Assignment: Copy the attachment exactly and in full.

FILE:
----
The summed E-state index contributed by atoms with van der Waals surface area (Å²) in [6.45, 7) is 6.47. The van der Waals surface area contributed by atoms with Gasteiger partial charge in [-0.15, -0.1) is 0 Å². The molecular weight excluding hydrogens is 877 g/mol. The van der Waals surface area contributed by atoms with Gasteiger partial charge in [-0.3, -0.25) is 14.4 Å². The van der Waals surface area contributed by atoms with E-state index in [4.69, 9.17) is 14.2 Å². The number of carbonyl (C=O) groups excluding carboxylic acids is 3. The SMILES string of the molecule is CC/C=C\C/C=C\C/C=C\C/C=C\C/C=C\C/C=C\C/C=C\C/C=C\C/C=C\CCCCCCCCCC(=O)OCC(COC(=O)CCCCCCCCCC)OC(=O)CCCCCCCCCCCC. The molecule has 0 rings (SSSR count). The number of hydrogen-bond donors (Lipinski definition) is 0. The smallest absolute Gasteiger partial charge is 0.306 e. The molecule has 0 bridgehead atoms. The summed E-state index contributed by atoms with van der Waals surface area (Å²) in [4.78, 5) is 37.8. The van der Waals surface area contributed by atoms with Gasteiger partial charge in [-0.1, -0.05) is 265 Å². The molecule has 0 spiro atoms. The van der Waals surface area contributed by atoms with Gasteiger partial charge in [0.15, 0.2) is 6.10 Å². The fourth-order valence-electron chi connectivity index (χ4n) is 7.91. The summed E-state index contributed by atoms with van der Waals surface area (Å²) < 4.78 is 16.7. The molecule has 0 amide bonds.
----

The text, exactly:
The summed E-state index contributed by atoms with van der Waals surface area (Å²) in [6.45, 7) is 6.47. The van der Waals surface area contributed by atoms with Gasteiger partial charge in [-0.15, -0.1) is 0 Å². The molecular weight excluding hydrogens is 877 g/mol. The van der Waals surface area contributed by atoms with Gasteiger partial charge in [-0.3, -0.25) is 14.4 Å². The van der Waals surface area contributed by atoms with E-state index in [4.69, 9.17) is 14.2 Å². The number of carbonyl (C=O) groups excluding carboxylic acids is 3. The SMILES string of the molecule is CC/C=C\C/C=C\C/C=C\C/C=C\C/C=C\C/C=C\C/C=C\C/C=C\C/C=C\CCCCCCCCCC(=O)OCC(COC(=O)CCCCCCCCCC)OC(=O)CCCCCCCCCCCC. The molecule has 0 rings (SSSR count). The number of hydrogen-bond donors (Lipinski definition) is 0. The smallest absolute Gasteiger partial charge is 0.306 e. The molecule has 0 bridgehead atoms. The summed E-state index contributed by atoms with van der Waals surface area (Å²) in [4.78, 5) is 37.8. The van der Waals surface area contributed by atoms with Gasteiger partial charge in [-0.1, -0.05) is 265 Å². The molecule has 0 spiro atoms. The van der Waals surface area contributed by atoms with Gasteiger partial charge in [0.15, 0.2) is 6.10 Å². The fourth-order valence-electron chi connectivity index (χ4n) is 7.91. The summed E-state index contributed by atoms with van der Waals surface area (Å²) < 4.78 is 16.7. The molecule has 0 amide bonds.